"During October and November, gray whales begin their migration south," said Judy Lively, an Olympic coast interpreter at Olympic National Park. "The park's coastal areas are right along their path."
The best place to whale-watch is from the beaches and high ocean overlooks along U.S. 101: Destruction Island Overlook, Beach 6, Kalaloch Lodge and South Beach.
Lively recommends bringing binoculars since the whales are farther out than when they migrate north in the spring.
If the whales are not cooperating, you can admire the Big Cedar Tree, walk the Kalaloch Creek Nature Trail or play at Ruby Beach.
Look for the 174-foot-tall Big Cedar (hard to miss) just off 101 near Beach 6. The original western red cedar, which has been dead for many years, is being used as a standing nurse log for hundreds of trees and plants.
The hollow base is roomy enough for several people to stand in it. Photo op!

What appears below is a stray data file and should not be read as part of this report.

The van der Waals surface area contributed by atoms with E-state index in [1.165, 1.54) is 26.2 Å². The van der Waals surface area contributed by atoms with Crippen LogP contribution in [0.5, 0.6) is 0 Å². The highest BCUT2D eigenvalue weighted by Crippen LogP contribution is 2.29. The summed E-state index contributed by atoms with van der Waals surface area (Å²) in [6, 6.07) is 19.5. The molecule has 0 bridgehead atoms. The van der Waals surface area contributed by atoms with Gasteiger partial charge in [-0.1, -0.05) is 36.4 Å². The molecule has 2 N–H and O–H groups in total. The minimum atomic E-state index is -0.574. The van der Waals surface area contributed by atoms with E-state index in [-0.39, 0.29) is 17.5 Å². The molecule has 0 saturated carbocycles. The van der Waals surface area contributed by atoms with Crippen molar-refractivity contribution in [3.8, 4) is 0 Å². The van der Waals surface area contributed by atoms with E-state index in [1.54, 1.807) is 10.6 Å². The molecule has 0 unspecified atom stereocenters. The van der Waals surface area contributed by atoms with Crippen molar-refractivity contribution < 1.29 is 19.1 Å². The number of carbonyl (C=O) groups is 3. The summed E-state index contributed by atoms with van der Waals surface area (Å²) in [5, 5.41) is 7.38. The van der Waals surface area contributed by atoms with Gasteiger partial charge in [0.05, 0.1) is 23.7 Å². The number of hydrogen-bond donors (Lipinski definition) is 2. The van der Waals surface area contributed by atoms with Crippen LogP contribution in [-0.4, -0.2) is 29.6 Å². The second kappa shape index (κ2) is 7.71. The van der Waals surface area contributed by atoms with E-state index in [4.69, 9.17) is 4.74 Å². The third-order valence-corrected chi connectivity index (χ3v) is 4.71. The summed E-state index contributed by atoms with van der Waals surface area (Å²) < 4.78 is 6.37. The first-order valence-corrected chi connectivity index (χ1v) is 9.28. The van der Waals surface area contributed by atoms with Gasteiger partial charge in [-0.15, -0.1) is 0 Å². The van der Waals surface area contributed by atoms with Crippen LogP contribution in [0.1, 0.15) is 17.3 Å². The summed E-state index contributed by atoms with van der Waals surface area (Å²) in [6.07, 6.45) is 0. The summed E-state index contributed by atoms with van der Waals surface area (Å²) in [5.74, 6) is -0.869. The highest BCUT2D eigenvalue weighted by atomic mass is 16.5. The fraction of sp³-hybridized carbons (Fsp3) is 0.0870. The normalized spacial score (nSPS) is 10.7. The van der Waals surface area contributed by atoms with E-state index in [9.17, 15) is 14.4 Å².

A groomed trail with boardwalks, the Kalaloch Creek trail is a 1 1/2-mile loop with 200 feet of elevation gain. You might see some elk as they escape upper-elevation snow.
Ruby Beach is a great place to play -- when the weather is good -- and to watch the power of nature as storms roll in.
Both Kalaloch and Mora campgrounds are first-come, first-served this time of year.
Kalaloch Lodge offers hotel rooms and cabins, and a nice place to eat, Creekside Restaurant, which has a view and is open for breakfast, lunch and dinner.
For more information, see nps.gov/olym and thekalalochlodge.com.
More Life Headlines
With sectarian strife cooled, time to delve into Derry Pair of cookbooks take pies to the next level ‘In Winter’s Kitchen’: Eating local despite harsh conditions Williams-Sonoma’s new braising bases offer a tasty shortcut to fall flavors How much food do you need to serve? We’ll tell you Final ‘Hunger Games’ opens to franchise low A celestial Christmas shopping guide Today in history
Our to-do list full of ideas for your weekend
Our new comment system is not supported in IE 7. Please upgrade your browser here.